SEOUL, South Korea (AP) – North Korea’s recent sword clatter after months of relative quiet makes it clear that leader Kim Jong Un is working to expand his arsenal of weapons.
Nuclear-capable missiles hidden in trains that can be launched anywhere along a railroad track. A new cruise missile resembling the US Tomahawk that can potentially be topped off with atomic warheads. The apparent resumption of fuel production for potential nuclear bombs.
They are likely an attempt to wrest concessions from Washington if and when long-stalled diplomatic talks on Kim’s nuclear program resume. Yet part of the message is directed domestically to reinforce internal unity as North Koreans face deeper difficulties in an ever-healthy economy that has been hit by the coronavirus pandemic.
Here, then, is a look at Kim’s recent weapons tests, the first of their kind in six months, and what they may mean for efforts to confront the North’s nuclear ambitions.
THE NEW WEAPONS
North Korea called its first train-launched ballistic missile tests successful, saying the two weapons launched Wednesday struck a target in the sea 800 kilometers (500 miles) away.
That puts all of the South Korean and US military bases it hosts within reach. Experts say the missiles are nuclear capable.
Shooting from trains also adds another platform for launching missiles, in addition to mobile trucks, land platforms and an underwater method that is still being tested. A train-based platform uses North Korea’s national rail network and enables secret movement and launch, although experts note that rail networks are vulnerable targets in a crisis.
For South Korea, “having to defend against North Korean missiles, it’s another headache,” said Lee Choon Geun, a missile expert at the South Korean Institute for Science and Technology Policy.
Last weekend, North Korea also tested what it called a new cruise missile, which flew about 1,500 kilometers (930 miles), making it the North’s longest-range cruise missile, capable of reaching all of Japan, that it is also home to 50,000 American soldiers. .
It is developing with nuclear capability and flies at low altitude, making it difficult to detect. Its development demonstrates North Korea’s drive to break through enemy defense lines and diversify a weapons inventory heavy on ballistic missiles.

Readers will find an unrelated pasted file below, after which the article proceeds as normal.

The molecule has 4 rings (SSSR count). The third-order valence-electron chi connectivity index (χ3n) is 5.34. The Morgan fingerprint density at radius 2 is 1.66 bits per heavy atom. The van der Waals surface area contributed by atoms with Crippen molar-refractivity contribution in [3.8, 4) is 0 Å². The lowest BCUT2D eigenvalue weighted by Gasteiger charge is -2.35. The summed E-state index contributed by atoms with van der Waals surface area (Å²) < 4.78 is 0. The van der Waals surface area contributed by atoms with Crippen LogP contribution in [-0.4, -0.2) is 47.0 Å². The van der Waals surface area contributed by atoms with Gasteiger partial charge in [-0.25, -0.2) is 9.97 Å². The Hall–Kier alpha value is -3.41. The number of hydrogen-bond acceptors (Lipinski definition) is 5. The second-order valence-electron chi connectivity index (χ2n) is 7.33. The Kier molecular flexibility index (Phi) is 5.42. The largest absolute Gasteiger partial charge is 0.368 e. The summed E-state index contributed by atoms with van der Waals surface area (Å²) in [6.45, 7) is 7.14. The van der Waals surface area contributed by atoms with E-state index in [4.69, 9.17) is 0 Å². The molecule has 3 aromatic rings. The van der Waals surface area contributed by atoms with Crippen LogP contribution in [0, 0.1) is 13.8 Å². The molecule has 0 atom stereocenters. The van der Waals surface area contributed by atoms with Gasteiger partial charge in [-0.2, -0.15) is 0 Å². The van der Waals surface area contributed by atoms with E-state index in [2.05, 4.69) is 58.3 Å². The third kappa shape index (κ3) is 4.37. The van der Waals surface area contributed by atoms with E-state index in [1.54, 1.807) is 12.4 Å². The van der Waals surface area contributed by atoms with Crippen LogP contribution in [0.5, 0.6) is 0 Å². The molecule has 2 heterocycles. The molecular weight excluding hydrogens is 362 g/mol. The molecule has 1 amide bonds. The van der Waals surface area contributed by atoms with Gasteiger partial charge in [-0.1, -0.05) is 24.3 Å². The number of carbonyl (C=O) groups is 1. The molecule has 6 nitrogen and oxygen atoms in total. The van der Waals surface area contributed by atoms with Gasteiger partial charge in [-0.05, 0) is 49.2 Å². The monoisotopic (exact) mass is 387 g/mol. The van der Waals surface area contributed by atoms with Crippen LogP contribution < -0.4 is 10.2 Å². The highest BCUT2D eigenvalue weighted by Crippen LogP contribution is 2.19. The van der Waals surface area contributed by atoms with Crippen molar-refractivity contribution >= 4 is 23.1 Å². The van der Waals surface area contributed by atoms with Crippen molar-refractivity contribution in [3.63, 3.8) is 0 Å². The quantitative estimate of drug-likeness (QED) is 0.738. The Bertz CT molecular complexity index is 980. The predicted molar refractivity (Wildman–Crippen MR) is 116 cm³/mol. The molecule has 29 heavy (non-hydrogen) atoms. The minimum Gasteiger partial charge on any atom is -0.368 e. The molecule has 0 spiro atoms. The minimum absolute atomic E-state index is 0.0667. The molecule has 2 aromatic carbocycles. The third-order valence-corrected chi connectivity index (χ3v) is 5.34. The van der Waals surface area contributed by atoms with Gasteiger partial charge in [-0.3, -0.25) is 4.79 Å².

Satellite photos also show signs that North Korea has restarted operations at its main factory to produce weapons-grade plutonium, a key ingredient used to make nuclear weapons.
WHAT KIM WANTS
Kim’s resumed testing activities are largely aimed “at developing military capabilities, but may also be attempts to shore up national unity,” said Leif-Eric Easley, associate professor of international studies at Ewha Women’s University in Seoul. “Pyongyang could launch a provocation even when it is in desperate financial need because it wants to hide its weaknesses and win outside concessions.”
Kim may also be reverting to a tried-and-true technique of pressuring the world with missile launches and outrageous threats before offering last-minute negotiations aimed at getting help.
“It’s worth continuing to watch how things are going, but we may be near another phase in (North Korea’s) risky politics,” said Park Won-gon, professor of North Korean studies at Women’s University. Ewha.
North Korea’s recent tests could be low-key reactions to the continuation of joint US-South Korean military exercises and South Korea’s efforts to develop its weapons programs.
Kim’s ultimate goal is likely to be to obtain relief from crippling international economic sanctions, even as he gains recognition from the United States as a nuclear state, allowing him to cling to nuclear weapons that he may see as his only guarantee of survival.
North Korea may continue to intensify its lobbying campaign, at least until China begins pushing for calm ahead of the Beijing Olympics early next year. But it could still fall behind on more provocative weapons tests, as it seeks less coercive diplomacy.
The North will have until around November to advance weapons development with testing, said Park, the analyst. After that, you risk damaging relations with China.
North Korea may also hold another weapons test around a big state anniversary, such as the founding day of the ruling Workers’ Party in October. 10.
“To improve weapons capabilities, the next in the test queue may not be a nuclear device or ICBM, but a submarine-based system,” Easley said.
Despite its recent weapons tests, North Korea has maintained a self-imposed moratorium on nuclear and long-range missile tests for more than three years. That suggests he still wants to keep alive the chances of future diplomacy with Washington.
Pyongyang may be carefully measuring its actions as it seeks a window back to diplomacy.
“It would not be surprising if North Korea makes an early effort to get to Washington or Seoul, if only to gauge its intention,” said Hong Min, an analyst at the Korea National Unification Institute in Seoul.